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Ways of working

How do you do your job? If your reply is “same as always, why should we change?” you’ll get no points from us; “same as always, it’s tried and tested” will score only a little better. Sure, there’s a place for not reinventing the wheel – but it’s not a very big place, and we think we owe it to our beneficiaries to seek new and better ways of doing things. If your project is using new or different ways of working, do tell – it’ll at least pique our interest.

It’s down to you to make a case for why you think your ways of working are worthy of note. Some examples might be:

  • learning projects These might be pilots, or preliminary research where an organisation has an idea but needs funding for early thinking. You’ll need to tell us what you hope to get out of the project (and how you’ll cope if it all goes skew-whiff); and where and how you will disseminate the results of your project (whether successful or not).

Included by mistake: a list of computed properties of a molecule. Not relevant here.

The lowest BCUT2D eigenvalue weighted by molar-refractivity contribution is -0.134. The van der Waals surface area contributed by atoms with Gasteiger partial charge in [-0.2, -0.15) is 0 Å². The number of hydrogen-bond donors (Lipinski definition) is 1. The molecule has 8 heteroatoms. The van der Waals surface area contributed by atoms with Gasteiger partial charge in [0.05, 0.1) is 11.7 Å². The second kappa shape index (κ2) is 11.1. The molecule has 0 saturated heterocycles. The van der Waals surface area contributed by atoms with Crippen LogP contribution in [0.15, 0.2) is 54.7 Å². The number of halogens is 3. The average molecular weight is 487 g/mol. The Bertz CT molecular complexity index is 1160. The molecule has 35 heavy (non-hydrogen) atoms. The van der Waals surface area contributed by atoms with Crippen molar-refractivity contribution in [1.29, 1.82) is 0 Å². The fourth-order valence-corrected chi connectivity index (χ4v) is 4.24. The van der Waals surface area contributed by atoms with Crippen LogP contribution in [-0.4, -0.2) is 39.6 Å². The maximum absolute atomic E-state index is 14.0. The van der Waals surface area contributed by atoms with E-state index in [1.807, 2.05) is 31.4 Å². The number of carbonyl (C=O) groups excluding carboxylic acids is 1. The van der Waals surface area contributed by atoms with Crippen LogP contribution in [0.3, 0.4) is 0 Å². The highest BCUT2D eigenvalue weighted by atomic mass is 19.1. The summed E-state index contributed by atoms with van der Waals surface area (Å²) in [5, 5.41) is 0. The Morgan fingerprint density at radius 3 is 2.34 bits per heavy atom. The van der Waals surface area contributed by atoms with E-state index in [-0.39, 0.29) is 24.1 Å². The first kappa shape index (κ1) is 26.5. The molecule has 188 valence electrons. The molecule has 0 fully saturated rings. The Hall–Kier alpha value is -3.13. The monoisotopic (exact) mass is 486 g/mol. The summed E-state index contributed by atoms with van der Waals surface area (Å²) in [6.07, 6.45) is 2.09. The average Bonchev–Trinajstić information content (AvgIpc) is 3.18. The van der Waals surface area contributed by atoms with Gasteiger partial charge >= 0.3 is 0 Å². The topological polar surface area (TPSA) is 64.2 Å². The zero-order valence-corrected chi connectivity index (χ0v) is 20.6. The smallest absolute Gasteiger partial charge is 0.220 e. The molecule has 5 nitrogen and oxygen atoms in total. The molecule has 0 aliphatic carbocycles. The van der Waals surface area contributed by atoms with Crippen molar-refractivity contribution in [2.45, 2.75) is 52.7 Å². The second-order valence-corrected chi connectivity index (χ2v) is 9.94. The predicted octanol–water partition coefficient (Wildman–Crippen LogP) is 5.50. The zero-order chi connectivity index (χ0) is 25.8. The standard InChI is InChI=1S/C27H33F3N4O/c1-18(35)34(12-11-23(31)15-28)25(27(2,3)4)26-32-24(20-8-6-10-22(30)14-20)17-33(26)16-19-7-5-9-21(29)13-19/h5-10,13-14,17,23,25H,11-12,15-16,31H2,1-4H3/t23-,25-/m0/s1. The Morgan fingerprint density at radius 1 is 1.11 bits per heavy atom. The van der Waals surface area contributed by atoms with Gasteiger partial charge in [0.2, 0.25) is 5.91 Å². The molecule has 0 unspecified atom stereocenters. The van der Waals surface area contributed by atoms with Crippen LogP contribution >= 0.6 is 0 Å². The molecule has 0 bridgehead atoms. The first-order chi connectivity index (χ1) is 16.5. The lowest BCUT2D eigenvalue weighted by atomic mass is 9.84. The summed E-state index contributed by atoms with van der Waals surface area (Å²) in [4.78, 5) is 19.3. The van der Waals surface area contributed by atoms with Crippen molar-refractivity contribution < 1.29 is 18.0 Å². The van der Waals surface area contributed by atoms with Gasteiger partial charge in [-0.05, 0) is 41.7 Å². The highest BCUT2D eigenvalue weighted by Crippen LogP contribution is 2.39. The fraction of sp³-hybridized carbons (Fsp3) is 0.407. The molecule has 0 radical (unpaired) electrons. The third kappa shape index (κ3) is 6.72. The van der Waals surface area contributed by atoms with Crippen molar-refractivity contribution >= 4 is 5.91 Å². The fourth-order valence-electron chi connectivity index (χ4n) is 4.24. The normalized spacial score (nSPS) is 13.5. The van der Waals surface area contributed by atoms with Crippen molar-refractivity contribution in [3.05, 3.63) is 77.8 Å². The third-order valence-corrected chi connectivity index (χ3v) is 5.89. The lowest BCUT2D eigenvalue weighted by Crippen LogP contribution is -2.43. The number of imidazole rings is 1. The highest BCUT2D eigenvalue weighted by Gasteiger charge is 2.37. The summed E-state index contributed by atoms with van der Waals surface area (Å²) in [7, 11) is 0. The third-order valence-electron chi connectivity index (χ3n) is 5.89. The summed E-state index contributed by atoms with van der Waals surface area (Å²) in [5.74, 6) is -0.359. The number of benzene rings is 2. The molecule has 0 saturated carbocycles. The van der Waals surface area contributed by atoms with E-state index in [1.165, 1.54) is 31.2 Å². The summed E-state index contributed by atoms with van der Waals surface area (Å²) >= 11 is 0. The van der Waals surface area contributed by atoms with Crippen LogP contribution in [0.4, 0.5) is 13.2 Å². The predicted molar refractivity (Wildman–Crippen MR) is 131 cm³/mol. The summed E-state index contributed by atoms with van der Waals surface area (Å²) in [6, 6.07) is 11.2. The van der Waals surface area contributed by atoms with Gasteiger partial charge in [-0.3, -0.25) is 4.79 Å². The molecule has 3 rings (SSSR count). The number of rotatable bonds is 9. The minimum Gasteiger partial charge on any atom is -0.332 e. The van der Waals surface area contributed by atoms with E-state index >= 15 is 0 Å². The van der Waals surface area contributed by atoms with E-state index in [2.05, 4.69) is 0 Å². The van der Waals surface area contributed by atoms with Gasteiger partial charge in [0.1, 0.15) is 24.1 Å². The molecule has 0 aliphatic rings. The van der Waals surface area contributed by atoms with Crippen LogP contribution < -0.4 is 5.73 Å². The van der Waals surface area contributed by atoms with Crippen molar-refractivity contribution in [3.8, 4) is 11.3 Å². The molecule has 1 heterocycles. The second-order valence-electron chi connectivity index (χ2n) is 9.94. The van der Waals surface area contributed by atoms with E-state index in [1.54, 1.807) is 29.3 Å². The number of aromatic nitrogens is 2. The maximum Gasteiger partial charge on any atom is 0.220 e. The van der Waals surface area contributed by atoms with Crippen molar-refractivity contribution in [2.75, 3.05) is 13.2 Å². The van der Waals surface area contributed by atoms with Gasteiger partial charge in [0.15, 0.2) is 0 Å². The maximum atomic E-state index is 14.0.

• less popular causes If you’ve identified a strong need for a project but are having unusual difficulty in funding it, maybe that makes it somewhat important to fund. Tell us in your application if this is the case.

  • small projects – provided they have the potential to have a big impact. This could apply to either a stand-alone small project or perhaps an identifiable element within a large project that will  punch above its weight. We’re not much interested in being a general small contributor to a large project – so save your general appeals for other funds.


  • cross-themes Projects that genuinely need to work over more than one theme or way of working. For example, there is clearly scope for a learning project bringing together music, advice work and end of life care.


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